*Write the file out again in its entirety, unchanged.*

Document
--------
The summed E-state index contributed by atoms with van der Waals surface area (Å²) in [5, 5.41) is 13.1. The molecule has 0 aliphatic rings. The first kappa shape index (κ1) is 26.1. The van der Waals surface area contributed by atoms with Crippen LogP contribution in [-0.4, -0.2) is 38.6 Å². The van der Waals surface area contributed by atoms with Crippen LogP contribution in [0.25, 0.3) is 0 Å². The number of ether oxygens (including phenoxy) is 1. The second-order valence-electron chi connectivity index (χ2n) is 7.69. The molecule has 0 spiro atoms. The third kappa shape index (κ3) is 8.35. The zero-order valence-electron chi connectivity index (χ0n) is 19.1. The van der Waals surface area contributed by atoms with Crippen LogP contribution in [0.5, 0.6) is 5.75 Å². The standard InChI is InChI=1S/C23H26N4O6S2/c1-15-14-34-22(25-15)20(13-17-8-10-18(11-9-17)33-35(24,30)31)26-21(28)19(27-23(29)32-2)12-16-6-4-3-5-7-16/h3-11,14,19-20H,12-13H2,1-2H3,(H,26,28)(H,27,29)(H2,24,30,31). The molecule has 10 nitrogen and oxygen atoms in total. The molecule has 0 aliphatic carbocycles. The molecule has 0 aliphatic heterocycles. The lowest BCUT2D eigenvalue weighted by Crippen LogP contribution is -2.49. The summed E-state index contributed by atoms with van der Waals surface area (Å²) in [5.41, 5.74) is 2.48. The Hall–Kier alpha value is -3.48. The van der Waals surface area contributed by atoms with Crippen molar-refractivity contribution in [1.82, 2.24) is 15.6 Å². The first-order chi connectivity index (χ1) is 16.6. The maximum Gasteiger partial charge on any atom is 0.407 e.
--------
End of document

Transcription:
The summed E-state index contributed by atoms with van der Waals surface area (Å²) in [5, 5.41) is 13.1. The molecule has 0 aliphatic rings. The first kappa shape index (κ1) is 26.1. The van der Waals surface area contributed by atoms with Crippen LogP contribution in [-0.4, -0.2) is 38.6 Å². The van der Waals surface area contributed by atoms with Crippen LogP contribution in [0.25, 0.3) is 0 Å². The number of ether oxygens (including phenoxy) is 1. The second-order valence-electron chi connectivity index (χ2n) is 7.69. The molecule has 0 spiro atoms. The third kappa shape index (κ3) is 8.35. The zero-order valence-electron chi connectivity index (χ0n) is 19.1. The van der Waals surface area contributed by atoms with Crippen LogP contribution in [0.5, 0.6) is 5.75 Å². The standard InChI is InChI=1S/C23H26N4O6S2/c1-15-14-34-22(25-15)20(13-17-8-10-18(11-9-17)33-35(24,30)31)26-21(28)19(27-23(29)32-2)12-16-6-4-3-5-7-16/h3-11,14,19-20H,12-13H2,1-2H3,(H,26,28)(H,27,29)(H2,24,30,31). The molecule has 10 nitrogen and oxygen atoms in total. The molecule has 0 aliphatic carbocycles. The molecule has 0 aliphatic heterocycles. The lowest BCUT2D eigenvalue weighted by Crippen LogP contribution is -2.49. The summed E-state index contributed by atoms with van der Waals surface area (Å²) in [5.41, 5.74) is 2.48. The Hall–Kier alpha value is -3.48. The van der Waals surface area contributed by atoms with Crippen molar-refractivity contribution in [1.82, 2.24) is 15.6 Å². The first-order chi connectivity index (χ1) is 16.6. The maximum Gasteiger partial charge on any atom is 0.407 e.